The second issue is whether a non-resident defendant may challenge the plaintiff's failure to allege the facts required for service of process under article 2031b, defective service of process, or failure to properly effect service of process in a special appearance.

Before this court promulgated Rule 120a, any appearance by a non-resident defendant was a general appearance which subjected the defendant to the jurisdiction of the court. York v. State, 73 Tex. 651, 11 S.W. 869 (1889), aff'd York v. Texas, 137 U.S. 15, 11 S.Ct. 9, 34 L.Ed. 604 (1890). Thus, a non-resident defendant had only two options: he could either appear and consent to jurisdiction or allow a default judgment to be taken against him and attack the Texas judgment as being void if the plaintiff brought suit in the defendant's state to enforce the judgment.

Rule 120a altered the York rule by allowing a non-resident defendant to make a special appearance "for the purpose of objecting to the jurisdiction of the court over the person or property of the defendant, on the ground that such party or property is not amenable to process issued by the courts of this state." Tex.R.Civ.P. 120a. However, in all other respects the York rule is unchanged.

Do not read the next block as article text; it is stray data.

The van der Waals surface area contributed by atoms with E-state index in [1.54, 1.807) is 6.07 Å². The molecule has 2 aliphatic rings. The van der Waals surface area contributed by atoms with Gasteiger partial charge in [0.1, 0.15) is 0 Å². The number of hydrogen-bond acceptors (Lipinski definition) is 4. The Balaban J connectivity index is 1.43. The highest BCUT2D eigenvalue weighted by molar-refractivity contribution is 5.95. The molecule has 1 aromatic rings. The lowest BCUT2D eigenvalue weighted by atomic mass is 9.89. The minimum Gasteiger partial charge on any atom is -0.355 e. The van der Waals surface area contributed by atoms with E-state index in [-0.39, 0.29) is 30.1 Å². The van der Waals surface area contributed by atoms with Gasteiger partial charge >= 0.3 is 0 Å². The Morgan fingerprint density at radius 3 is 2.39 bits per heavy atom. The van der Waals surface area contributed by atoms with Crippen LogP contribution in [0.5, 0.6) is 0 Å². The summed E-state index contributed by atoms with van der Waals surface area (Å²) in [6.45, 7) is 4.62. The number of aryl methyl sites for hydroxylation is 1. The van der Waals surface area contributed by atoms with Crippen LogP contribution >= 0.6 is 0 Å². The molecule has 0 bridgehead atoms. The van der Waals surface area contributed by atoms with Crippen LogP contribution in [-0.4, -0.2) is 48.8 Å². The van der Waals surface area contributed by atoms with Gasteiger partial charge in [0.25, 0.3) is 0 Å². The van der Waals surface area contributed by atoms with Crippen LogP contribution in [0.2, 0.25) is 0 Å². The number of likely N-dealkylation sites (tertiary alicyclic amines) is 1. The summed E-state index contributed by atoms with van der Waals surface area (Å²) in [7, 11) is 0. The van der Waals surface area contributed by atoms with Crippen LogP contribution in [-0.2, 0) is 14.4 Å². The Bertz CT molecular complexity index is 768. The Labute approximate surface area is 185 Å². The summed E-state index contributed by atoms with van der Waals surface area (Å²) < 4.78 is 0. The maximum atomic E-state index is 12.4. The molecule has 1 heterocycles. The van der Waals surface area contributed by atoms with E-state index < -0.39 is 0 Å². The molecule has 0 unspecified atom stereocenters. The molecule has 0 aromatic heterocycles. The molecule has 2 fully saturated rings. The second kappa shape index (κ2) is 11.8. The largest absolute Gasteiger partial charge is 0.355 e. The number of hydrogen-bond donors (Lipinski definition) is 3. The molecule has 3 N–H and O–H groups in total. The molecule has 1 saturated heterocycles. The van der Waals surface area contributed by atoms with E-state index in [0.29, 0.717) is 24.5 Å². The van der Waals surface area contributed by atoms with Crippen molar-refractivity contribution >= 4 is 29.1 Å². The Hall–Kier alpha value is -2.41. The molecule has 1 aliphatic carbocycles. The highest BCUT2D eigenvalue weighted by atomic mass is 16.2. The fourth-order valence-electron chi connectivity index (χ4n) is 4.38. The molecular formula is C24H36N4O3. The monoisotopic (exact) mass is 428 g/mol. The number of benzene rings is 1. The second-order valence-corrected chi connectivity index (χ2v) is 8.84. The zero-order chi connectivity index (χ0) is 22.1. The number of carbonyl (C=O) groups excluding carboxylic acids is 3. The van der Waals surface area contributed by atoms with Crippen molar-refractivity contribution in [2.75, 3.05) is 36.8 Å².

The key word is "amenable." Professor Thode, in a well-received article on Rule 120a, interprets this word in its context as follows:

The words "not amenable to process issued by the courts of this state" can only be interpreted to mean that the special appearance is available solely to establish that the Texas court cannot, under the federal and state constitutions and the appropriate state statutes, validly obtain jurisdiction over the person or the property of the defendant with regard to the cause of action pled. Defective service or defective process, or even an attempt to bring the defendant before the court under the wrong statute does not authorize the use of the special appearance. If the defendant attempts to make a special appearance to raise any of these contentions, then his appearance is a general one and the rule of York v. State applies to him with full force.

Thode, supra at 312-13. Thode argues that the correct procedure to challenge a defect in the manner of obtaining jurisdiction (service or process) is by a Rule 122 motion to quash citation. Id. at 313. Rule 122 provides:

If the citation or service thereof is quashed on motion of the defendant, such defendant shall be deemed to have entered his appearance at ten o'clock a.m. on the Monday next after the expiration of twenty (20) days after the day on which the citation or service is quashed, and such defendant shall be deemed to have been duly served so as to require him to appear and answer at that time, and if he fails to...